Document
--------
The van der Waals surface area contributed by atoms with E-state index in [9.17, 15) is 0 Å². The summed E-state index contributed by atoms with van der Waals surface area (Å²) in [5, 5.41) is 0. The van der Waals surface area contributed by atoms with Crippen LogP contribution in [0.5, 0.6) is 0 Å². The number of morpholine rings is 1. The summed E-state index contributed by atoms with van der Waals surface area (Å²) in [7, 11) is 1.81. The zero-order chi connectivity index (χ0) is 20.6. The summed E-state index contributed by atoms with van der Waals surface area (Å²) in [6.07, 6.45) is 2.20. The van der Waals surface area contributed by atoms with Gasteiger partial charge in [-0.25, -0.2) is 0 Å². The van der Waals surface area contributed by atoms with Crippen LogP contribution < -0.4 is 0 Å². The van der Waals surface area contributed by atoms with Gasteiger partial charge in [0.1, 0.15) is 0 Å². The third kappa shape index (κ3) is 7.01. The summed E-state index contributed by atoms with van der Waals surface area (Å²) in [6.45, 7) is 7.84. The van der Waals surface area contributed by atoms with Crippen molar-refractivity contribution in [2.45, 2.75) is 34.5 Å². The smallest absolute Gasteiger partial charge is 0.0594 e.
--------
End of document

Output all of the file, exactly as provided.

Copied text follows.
The van der Waals surface area contributed by atoms with E-state index in [9.17, 15) is 0 Å². The summed E-state index contributed by atoms with van der Waals surface area (Å²) in [5, 5.41) is 0. The van der Waals surface area contributed by atoms with Crippen LogP contribution in [0.5, 0.6) is 0 Å². The number of morpholine rings is 1. The summed E-state index contributed by atoms with van der Waals surface area (Å²) in [7, 11) is 1.81. The zero-order chi connectivity index (χ0) is 20.6. The summed E-state index contributed by atoms with van der Waals surface area (Å²) in [6.07, 6.45) is 2.20. The van der Waals surface area contributed by atoms with Gasteiger partial charge in [-0.25, -0.2) is 0 Å². The van der Waals surface area contributed by atoms with Crippen LogP contribution < -0.4 is 0 Å². The van der Waals surface area contributed by atoms with Gasteiger partial charge in [0.1, 0.15) is 0 Å². The third kappa shape index (κ3) is 7.01. The summed E-state index contributed by atoms with van der Waals surface area (Å²) in [6.45, 7) is 7.84. The van der Waals surface area contributed by atoms with Crippen molar-refractivity contribution in [2.45, 2.75) is 34.5 Å². The smallest absolute Gasteiger partial charge is 0.0594 e.